“We’ll have a Dalmatian Plantation! What an inspiration!”
Walt Disney’s seventeenth feature-length animated film 101 Dalmatians came out January 25, 1961 and was a resounding success for the company. Sleeping Beauty had been a failure and had cost the company tons, so there was actually talk of shutting down the animation department. Walt was averse to the idea, but something had to be done to cut costs. 101 Dalmatians would be made for $2 million less than its predecessor thanks to a new Xeroxing technique that eliminated the ink department and it would be the highest grossing film of 1961 in the United States.
The Xerox technique basically allowed the animators to directly copy their drawings, yielding a cleaned up final piece without artists having to hand trace them. The look of the film is significantly less clean than the previous films, but growing up I always took this for a stylistic choice as opposed to a cheap-out. I still appreciate the sketchiness of the characters in this movie as well as Robin Hood, The Sword in the Stone, The Jungle Book and The Aristocats, which also utilized the time and money-saving method. Sadly, Walt didn’t love the look of these films as he did his earlier masterpieces, but there is an ineffable charm to them all.
Some cool facts about 101 Dalmatians include that the film was adapted from Dodie Smith’s novel of the same name and that when Walt first read the book, he immediately bought the film rights to it—which Smith apparently had always hoped for (a little bit different from Saving Mr. Banks). The film was the first time a single story person, Bill Peet, was responsible for an entire film, but Walt found Peet’s work to be excellent. Peet actually sent Smith, who lived in Europe, copies of the story art to get her opinions, and she always said that they were doing better things with her book than she’d done. She especially loved Peet’s illustrations (as do I, he wrote and illustrated many of my favorite children’s books).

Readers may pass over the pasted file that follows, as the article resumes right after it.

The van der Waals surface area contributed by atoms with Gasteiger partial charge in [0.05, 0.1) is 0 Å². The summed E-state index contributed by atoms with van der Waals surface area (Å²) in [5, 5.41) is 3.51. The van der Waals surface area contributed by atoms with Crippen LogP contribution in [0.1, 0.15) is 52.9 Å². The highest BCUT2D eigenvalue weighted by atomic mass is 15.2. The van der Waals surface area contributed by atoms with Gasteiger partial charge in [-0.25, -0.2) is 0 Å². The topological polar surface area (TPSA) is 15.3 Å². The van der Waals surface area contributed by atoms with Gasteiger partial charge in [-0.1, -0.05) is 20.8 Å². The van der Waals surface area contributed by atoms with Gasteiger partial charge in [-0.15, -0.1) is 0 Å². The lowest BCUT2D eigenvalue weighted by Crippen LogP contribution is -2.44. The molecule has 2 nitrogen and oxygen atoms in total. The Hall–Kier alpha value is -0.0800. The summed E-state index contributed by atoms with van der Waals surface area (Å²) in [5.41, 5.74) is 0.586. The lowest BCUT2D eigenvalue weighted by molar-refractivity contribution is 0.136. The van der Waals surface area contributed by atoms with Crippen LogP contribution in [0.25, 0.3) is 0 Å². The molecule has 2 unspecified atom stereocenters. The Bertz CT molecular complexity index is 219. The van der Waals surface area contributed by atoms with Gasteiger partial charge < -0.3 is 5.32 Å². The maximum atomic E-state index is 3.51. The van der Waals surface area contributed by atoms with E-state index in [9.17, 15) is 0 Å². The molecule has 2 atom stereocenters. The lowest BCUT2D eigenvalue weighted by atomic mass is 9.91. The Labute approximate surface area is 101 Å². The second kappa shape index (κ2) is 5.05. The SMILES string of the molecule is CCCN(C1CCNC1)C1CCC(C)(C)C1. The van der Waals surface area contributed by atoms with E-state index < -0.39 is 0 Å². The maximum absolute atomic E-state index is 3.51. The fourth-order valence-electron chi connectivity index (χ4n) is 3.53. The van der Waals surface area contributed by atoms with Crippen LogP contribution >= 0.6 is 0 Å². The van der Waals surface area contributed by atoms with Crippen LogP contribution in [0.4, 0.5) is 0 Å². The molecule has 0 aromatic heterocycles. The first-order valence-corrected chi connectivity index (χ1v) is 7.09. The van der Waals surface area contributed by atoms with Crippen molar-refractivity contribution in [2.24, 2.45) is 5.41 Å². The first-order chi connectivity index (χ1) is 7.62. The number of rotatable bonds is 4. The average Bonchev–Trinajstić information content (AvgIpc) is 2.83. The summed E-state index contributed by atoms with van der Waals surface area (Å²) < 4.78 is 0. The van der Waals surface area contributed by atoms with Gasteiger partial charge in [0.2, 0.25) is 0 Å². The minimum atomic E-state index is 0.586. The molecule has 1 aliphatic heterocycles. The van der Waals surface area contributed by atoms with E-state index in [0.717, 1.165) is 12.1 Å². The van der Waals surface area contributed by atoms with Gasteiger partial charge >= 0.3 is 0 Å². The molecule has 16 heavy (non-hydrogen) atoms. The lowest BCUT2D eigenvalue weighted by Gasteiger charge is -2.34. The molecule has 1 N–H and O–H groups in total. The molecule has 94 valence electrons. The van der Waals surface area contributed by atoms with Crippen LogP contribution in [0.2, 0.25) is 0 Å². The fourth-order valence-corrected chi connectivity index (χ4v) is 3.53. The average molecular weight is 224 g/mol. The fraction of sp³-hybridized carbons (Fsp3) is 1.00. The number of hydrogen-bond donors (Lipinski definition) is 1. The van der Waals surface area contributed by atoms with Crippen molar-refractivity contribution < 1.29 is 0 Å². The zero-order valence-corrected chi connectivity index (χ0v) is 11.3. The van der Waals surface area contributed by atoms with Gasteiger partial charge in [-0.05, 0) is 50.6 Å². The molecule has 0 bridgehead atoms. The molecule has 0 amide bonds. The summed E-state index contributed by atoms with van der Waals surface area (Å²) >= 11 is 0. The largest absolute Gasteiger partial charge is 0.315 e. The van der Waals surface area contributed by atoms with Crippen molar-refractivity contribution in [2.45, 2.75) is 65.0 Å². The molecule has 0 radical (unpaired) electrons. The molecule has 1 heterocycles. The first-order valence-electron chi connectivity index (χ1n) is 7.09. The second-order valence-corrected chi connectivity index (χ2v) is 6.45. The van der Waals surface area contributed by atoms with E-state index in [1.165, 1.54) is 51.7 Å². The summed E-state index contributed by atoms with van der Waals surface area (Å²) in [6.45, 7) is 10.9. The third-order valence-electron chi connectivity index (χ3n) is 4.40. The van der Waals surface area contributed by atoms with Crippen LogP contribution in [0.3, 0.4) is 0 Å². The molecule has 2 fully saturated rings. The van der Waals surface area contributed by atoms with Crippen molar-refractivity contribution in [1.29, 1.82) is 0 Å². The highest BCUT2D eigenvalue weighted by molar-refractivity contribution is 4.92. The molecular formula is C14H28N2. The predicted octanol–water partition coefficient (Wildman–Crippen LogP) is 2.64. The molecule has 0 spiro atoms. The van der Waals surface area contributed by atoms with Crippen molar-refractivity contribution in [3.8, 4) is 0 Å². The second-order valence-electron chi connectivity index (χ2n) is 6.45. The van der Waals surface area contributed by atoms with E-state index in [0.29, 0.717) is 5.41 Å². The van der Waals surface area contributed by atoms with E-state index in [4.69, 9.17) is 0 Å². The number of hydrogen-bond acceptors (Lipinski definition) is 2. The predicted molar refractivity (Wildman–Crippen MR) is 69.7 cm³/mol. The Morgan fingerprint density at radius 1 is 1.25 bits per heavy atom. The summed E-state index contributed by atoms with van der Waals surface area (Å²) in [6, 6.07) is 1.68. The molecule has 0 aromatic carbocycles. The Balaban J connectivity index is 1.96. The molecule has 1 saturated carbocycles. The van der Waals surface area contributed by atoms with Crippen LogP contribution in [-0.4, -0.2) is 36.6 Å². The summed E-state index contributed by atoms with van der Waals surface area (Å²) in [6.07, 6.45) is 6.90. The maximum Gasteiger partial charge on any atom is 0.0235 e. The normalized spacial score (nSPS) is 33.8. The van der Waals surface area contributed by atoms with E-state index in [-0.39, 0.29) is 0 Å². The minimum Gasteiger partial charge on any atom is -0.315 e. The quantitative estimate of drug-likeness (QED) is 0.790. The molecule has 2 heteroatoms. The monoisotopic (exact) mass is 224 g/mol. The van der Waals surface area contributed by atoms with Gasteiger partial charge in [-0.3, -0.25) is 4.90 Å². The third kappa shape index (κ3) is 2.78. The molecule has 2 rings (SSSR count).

The dogs in the film have very specific spot patterns, and the spots apparently total over 6 million throughout the film. Each dog is said to have a hidden mickey in their spots. Unlike previous Disney features where the lead animators would be assigned one main character to work on, this film was more of a team effort. Seven of the “nine-old-men” worked on Perdita, although Marc Davis singlehandedly worked Cruella DeVil. This was also Davis’ last film at Disney. If you check out IMDb, there are lots of continuity goofs in this film, too. There are only three songs in the movie—and only one of note, Cruella DeVil. The other two are the TV jingle and the little Dalmatian Plantation song Roger sings.
This movie has a lot going for it, including originality, engaging plot and good character development (I didn’t say great!). I also love the theme of opening up your heart (and home) to all those who need you. Roger, Anita, Pongo and Perdita are all so welcoming of their surprise large family. It’s refreshing in this age of 1.5 children per family. This film is also funny (“I’m hungry mother, I really am.”) and scary (She wants to make a coat out of them for crying out loud!) with just the right amount of romance. If you haven’t seen this one in a while, get on it! It’ll be a sensation!